Reflecting major restructuring and related impairment charges, Flowers Foods, Inc. sustained a loss of $33,571,000 in the third quarter ended Oct. 7. A year earlier, Flowers had third quarter net income of $40,216,000, equal to 19c per share on the common stock. Sales in the third quarter were $932,822,000, up 1.5% from $918,791,000.
The largest component of the quarterly loss was $100,549,000 in restructuring and related impairment charges. Other charges in the quarter were $18,268,000 in multi-employer pension plans withdrawal costs and a $3,030,00 pension plan settlement loss. In addition, consulting costs for Project Centennial totaled $7.1 million, versus $1.2 million in consulting costs for the program in the third quarter of 2016.
Adjusted EBITDA in the third quarter was $112.4 million, up 9% from the same period a year earlier. Adjusted EBITDA margins widened by 80 basis points during the quarter, to 12% of sales.
“We are pleased with our results for the quarter, which reflect the strength of our brands, the dedication of our team and independent distributor partners, and the ongoing restructuring efforts under Project Centennial,” says Allen L. Shiver, president and chief executive officer. “Strong demand for Dave’s Killer Bread and outstanding execution and service in the marketplace drove growth in sales and market share during the quarter. Earnings were impacted by expected strategic charges that allow us to lower our cost structure and streamline our company, increase focus on our strongest brands, and improve our supply chain. Excluding these charges, our profitability in the third quarter was solid, driven by improved manufacturing efficiencies and enhanced cost discipline across the company. Through Project Centennial, we are making substantial progress and building momentum to achieve the underlying earnings potential of the business.”
Elaborating on the improved efficiencies, Flowers said the company:
• Is on track to achieve fiscal 2018 gross savings goal of $70 million to $80 million, versus 2016,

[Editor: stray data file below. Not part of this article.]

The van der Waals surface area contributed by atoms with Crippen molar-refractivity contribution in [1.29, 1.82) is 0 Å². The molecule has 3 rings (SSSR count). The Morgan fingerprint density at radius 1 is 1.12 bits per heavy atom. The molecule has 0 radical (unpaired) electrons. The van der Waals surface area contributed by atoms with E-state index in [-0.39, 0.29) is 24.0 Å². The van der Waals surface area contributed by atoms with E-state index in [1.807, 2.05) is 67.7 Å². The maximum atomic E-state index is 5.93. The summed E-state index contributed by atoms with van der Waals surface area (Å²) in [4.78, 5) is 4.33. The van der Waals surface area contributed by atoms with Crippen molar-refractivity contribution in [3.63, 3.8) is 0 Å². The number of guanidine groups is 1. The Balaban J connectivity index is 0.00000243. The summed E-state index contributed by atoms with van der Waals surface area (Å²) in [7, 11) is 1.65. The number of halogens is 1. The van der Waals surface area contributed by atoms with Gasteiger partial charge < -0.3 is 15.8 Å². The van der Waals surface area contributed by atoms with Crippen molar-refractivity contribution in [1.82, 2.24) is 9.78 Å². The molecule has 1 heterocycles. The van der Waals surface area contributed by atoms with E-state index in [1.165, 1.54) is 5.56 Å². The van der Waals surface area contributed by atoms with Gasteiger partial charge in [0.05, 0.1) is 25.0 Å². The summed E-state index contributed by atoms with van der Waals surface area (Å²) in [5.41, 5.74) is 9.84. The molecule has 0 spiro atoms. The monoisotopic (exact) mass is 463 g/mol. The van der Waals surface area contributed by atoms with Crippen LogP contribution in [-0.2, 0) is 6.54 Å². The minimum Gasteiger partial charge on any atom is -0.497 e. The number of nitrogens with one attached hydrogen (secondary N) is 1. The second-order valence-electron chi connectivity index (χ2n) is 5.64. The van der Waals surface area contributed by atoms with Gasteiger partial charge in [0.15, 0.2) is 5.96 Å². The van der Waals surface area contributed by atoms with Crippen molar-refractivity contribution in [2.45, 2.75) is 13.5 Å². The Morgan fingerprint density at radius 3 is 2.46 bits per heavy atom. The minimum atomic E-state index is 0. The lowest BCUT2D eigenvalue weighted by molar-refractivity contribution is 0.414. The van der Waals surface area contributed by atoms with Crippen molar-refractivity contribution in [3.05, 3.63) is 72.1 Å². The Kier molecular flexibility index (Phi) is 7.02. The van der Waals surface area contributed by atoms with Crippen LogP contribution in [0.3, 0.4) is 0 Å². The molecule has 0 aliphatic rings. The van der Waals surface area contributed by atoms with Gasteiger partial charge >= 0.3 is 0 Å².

• is continuing a transition to its new organizational structure
• completed the voluntary separation incentive program.
Flowers said it conducted “lean” events at baking plants to pursue continuous improvement in operations, performed regional scenario analyses to better optimize the company’s manufacturing network, and moved forward with initiatives to reduce purchased goods and services spending.
Toward reinvigorating its core business, Flowers progressed in its stock-keeping unit rationalization to “reduce merchandising complexity and improve manufacturing efficiencies.” Utilization of a third-party distribution platform to expand distribution of products in the Upper Midwest also was a plus, the company said.
“Our strategic objectives are on track, and the progress we are making is encouraging,” Shiver says. “We are capturing savings through organizational efficiencies and reduced spending on purchased goods and services. Our focus on productivity and continuous improvement is delivering improved efficiencies. We are streamlining our product assortment, reducing complexity in the marketplace and in our bakeries. With our increased focus on innovation and product differentiation, our team is developing a robust innovation pipeline to drive brand growth. I am confident the changes we are making will build shareholder value over the long term.”
In the 40 weeks ended Oct. 7, Flowers net income was $71,587,000, or 34c per share, down 53% from $150,734,000, or 72c, in the same period in 2016. Sales were $3,047,110,000, down less than 1% from $3,058,168,000.